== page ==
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Shamima Begum isn't alone: dozens of ISIS supporters still want to return to the west
By Barfi Culture Team
18th February 2019

Shamima Begum may have grabbed all the attention but she is not alone.

Spread out across the Middle East are dozens of former ISIS fighters or supporters who want to come back home to the west.

This week CTV News reported that a pregnant woman from Alberta, who moved to Syria with her ISIS-supporting husband and their two young boys, said she wanted to return to Canada too.

"I think I should be allowed to go home," she said. "I don’t believe I did anything wrong. I didn’t kill nobody. I didn’t do any harm to anybody."

Last week, an ISIS fighter man named Mohammed Ali said he too wanted to return to Ontario.

"Why shouldn't I be able to go home? I've done nothing in Canada. I've broken no laws there at all," he said in an interview, apparently not realizing that joining a proscribed terrorist group and trying to recruit for them is an offence.

CNN also ran into Dura Ahmed, a woman from Toronto, who said she wanted to come back and didn't know what she was getting into.

"Did you hear about the slaughter of Yezidis, of Yezidi women being enslaved?" the reporter asked her. "Well, having slaves is part of Sharia," she said. "I believe in Sharia, wherever Sharia is. We must follow whoever is implementing the way, the law."

There are dozens more fighters like this, looking to get out as ISIS collapses around them.

Why do we have to let them back in?


Its likely most people in the west would oppose letting ISIS sympathizers back in, though there's little polling we saw on this issue.

But most western countries have signed conventions agreeing not to make people stateless if they don't have dual nationalities. So if an ISIS fighter only has a British or Canadian passport, they cannot be stripped off their citizenship.

That makes it legally difficult to refuse them right of entry. Instead, the Canadian and British governments have said they won't risk any lives or spend money to bring them back.

But, Trump's administration has taken the opposite stance, urging western countries to "repatriate and prosecute their citizens", adding that: "collective action is imperative to address this shared international security challenge".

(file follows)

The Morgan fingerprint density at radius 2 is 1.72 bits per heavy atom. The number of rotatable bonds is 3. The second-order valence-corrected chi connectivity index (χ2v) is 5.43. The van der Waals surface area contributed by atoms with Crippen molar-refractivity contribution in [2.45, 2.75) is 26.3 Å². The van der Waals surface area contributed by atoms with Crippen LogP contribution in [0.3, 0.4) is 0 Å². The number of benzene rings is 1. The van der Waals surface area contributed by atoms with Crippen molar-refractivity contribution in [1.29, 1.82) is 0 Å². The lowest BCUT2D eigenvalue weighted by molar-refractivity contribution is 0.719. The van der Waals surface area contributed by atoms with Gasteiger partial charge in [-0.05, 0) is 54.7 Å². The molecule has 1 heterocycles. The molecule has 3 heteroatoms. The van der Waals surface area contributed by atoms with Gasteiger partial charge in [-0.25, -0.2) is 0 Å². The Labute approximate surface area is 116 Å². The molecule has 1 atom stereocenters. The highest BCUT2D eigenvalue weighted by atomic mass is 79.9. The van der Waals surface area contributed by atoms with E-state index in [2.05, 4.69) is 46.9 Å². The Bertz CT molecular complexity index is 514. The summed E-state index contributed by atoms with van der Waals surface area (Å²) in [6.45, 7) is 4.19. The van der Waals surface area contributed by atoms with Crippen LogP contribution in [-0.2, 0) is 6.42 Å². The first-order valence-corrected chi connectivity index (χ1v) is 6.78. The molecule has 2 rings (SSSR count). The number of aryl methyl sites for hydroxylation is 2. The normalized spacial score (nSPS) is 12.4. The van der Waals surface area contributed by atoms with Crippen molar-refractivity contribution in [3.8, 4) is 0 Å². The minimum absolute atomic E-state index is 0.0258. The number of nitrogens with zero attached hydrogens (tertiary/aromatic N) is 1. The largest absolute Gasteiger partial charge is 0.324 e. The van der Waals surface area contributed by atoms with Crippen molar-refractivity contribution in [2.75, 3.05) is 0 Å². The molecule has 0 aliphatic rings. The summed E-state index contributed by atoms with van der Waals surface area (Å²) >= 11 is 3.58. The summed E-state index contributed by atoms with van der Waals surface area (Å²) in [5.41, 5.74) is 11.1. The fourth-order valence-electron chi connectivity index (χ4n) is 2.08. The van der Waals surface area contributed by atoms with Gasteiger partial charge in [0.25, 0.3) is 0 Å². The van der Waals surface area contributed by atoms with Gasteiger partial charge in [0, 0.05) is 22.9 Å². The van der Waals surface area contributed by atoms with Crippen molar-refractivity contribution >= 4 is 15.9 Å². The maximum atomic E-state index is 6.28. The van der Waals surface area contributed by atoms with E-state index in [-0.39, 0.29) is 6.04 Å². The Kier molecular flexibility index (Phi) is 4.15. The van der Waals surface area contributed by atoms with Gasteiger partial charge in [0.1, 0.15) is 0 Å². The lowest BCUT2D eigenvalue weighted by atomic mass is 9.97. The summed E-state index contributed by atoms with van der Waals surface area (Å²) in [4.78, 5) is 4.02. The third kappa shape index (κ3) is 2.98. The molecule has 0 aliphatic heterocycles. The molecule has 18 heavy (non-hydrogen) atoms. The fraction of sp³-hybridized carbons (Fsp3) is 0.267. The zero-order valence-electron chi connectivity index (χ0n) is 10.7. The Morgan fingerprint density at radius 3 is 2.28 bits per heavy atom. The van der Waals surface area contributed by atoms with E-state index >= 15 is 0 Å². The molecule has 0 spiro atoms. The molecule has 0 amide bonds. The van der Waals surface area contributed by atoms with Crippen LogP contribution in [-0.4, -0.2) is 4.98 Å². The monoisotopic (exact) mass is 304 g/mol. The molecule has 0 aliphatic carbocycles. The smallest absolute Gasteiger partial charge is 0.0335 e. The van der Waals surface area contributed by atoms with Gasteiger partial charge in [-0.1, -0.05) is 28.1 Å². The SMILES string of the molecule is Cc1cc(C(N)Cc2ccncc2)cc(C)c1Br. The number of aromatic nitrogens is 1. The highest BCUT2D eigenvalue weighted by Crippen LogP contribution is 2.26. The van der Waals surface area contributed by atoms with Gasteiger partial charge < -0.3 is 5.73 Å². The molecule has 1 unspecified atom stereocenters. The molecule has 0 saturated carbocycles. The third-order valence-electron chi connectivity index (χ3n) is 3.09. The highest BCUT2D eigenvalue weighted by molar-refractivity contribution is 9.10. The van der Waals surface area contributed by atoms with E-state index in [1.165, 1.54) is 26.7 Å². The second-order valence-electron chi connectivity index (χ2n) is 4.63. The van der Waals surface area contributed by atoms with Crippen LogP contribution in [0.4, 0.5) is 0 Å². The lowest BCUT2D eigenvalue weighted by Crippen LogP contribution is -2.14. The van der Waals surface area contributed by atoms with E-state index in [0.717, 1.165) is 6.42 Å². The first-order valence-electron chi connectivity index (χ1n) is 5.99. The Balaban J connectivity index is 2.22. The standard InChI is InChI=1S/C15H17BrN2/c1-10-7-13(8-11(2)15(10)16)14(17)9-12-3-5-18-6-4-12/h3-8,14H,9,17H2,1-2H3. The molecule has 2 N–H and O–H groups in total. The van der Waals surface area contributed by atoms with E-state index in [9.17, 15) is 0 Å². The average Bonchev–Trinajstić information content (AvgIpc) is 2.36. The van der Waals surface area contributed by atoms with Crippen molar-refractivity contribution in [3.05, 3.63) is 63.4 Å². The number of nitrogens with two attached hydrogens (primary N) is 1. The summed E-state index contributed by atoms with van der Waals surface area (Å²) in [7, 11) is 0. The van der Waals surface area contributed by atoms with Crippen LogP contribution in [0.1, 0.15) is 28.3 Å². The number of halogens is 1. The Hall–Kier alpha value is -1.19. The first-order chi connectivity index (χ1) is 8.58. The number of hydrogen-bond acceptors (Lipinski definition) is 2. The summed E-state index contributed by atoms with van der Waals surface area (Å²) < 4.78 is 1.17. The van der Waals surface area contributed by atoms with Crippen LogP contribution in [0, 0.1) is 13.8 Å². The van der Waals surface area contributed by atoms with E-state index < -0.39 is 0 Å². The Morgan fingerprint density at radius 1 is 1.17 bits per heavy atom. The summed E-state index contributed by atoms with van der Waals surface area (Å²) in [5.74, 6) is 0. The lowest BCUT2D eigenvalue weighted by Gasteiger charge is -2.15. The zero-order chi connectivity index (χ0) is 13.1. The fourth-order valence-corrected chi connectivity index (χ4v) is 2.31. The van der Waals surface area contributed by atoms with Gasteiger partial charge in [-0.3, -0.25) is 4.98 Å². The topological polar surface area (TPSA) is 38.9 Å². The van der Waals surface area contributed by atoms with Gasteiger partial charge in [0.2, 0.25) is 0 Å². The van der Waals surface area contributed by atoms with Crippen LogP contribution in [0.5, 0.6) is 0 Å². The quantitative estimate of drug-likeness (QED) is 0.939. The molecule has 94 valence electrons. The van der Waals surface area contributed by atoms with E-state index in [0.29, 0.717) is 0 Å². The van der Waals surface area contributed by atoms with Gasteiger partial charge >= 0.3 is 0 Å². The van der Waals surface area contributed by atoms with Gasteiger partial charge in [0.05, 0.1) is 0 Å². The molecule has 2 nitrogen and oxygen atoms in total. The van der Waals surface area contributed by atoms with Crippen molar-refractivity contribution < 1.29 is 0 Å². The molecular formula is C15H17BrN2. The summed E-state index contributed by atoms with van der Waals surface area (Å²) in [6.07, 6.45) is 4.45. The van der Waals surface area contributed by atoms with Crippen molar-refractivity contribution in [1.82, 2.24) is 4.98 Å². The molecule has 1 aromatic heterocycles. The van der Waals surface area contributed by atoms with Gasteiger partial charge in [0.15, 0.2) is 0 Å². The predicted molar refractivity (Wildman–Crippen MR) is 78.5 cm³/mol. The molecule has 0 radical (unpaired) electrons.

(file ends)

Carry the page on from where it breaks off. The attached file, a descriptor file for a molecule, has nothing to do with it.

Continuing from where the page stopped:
In other words, if we don't arrest and prosecute these ISIS fighters now they might cause us trouble in the future.

What happens to them if they return?


Its likely they will be prosecuted for joining a proscribed terrorist organisation. But dozens have already returned. According to one estimate, around 60 ISIS sympathisers have already returned to Canada and potentially pose a huge security threat.

The Conservative Party of Canada is accusing Trudeau's Liberal government of putting Canadian lives in danger and its likely they won't make it easy for more ISIS fighters to return.

If Shamima Begum was to return to the UK she would almost certainly face prosecution for joining a terrorist group. The same would apply to other ISIS fighters or sympathizers.

Can't we rehabilitate them?


Canada seems to have made more progress on this front than others. It has a variety of deradicalisation and rehabilitation programs re: ISIS returnees, though its too early to tell how effective they are.

Won't all this cost a lot?


Yes, it will cost a lot of money either way. If we don't arrest ISIS fighters and bring them back to face trial, they may try and sneak back in. That will require a lot of extra vigilance and security.

If they are brought back and put on trial, that will cost money. Monitoring them for the foreseeable future would also cost a lot of money.

Politicians may prefer to just jail them for a long time, but there are concerns these fighters may radicalise others in prison too.

In other words, there are no easy choices.

But many of them show little signs of regret. Shamima Begum said this to the BBC about the Manchester bombing at a concert: "It’s a two-way thing really because women and children are being killed in the Islamic State right now and it’s kind of retaliation. Their justification was that it’s retaliation so I thought OK that is a fair justification."

Sky News interview


On ITV's Good Morning Britain, the Begum family lawyer Tasnime Akunjee said the UK had a moral obligation to bring Shamima back. Tania Joya, a former Jihadi wife who has now settled in the US, said it might take time but she could integrate back into western society.






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